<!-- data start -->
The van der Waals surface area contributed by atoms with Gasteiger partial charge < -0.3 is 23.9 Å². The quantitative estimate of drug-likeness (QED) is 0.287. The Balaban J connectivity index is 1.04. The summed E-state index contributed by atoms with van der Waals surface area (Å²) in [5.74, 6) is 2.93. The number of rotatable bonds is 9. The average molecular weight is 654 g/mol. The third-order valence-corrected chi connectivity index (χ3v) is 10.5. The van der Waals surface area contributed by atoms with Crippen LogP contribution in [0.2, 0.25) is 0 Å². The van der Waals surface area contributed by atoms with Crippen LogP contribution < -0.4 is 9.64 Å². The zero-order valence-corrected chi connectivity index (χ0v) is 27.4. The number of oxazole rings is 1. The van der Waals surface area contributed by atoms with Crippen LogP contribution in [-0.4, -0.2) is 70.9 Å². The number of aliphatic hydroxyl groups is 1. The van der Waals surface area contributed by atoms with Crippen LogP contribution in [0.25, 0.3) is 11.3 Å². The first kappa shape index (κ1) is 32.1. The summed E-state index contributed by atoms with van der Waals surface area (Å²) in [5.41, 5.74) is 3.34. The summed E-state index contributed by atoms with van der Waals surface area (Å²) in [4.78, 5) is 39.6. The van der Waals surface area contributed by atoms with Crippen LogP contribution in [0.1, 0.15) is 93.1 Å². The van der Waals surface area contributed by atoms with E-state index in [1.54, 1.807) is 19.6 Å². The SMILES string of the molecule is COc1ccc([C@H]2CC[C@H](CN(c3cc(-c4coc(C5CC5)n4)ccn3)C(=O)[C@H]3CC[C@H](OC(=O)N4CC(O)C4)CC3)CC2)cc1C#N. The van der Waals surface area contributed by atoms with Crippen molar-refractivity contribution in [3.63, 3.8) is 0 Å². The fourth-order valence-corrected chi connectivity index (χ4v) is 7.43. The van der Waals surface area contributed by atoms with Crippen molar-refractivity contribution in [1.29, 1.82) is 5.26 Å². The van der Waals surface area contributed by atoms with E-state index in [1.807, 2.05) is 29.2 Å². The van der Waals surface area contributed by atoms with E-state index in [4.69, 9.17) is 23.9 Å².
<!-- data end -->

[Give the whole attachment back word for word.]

The van der Waals surface area contributed by atoms with Gasteiger partial charge < -0.3 is 23.9 Å². The quantitative estimate of drug-likeness (QED) is 0.287. The Balaban J connectivity index is 1.04. The summed E-state index contributed by atoms with van der Waals surface area (Å²) in [5.74, 6) is 2.93. The number of rotatable bonds is 9. The average molecular weight is 654 g/mol. The third-order valence-corrected chi connectivity index (χ3v) is 10.5. The van der Waals surface area contributed by atoms with Crippen LogP contribution in [0.2, 0.25) is 0 Å². The van der Waals surface area contributed by atoms with Crippen LogP contribution < -0.4 is 9.64 Å². The zero-order valence-corrected chi connectivity index (χ0v) is 27.4. The number of oxazole rings is 1. The van der Waals surface area contributed by atoms with Crippen LogP contribution in [-0.4, -0.2) is 70.9 Å². The number of aliphatic hydroxyl groups is 1. The van der Waals surface area contributed by atoms with Crippen LogP contribution in [0.25, 0.3) is 11.3 Å². The first kappa shape index (κ1) is 32.1. The summed E-state index contributed by atoms with van der Waals surface area (Å²) in [5.41, 5.74) is 3.34. The summed E-state index contributed by atoms with van der Waals surface area (Å²) in [4.78, 5) is 39.6. The van der Waals surface area contributed by atoms with Crippen LogP contribution in [0.1, 0.15) is 93.1 Å². The van der Waals surface area contributed by atoms with E-state index in [1.54, 1.807) is 19.6 Å². The SMILES string of the molecule is COc1ccc([C@H]2CC[C@H](CN(c3cc(-c4coc(C5CC5)n4)ccn3)C(=O)[C@H]3CC[C@H](OC(=O)N4CC(O)C4)CC3)CC2)cc1C#N. The van der Waals surface area contributed by atoms with Crippen molar-refractivity contribution in [3.63, 3.8) is 0 Å². The fourth-order valence-corrected chi connectivity index (χ4v) is 7.43. The van der Waals surface area contributed by atoms with Crippen molar-refractivity contribution in [1.29, 1.82) is 5.26 Å². The van der Waals surface area contributed by atoms with E-state index in [1.807, 2.05) is 29.2 Å². The van der Waals surface area contributed by atoms with E-state index in [4.69, 9.17) is 23.9 Å².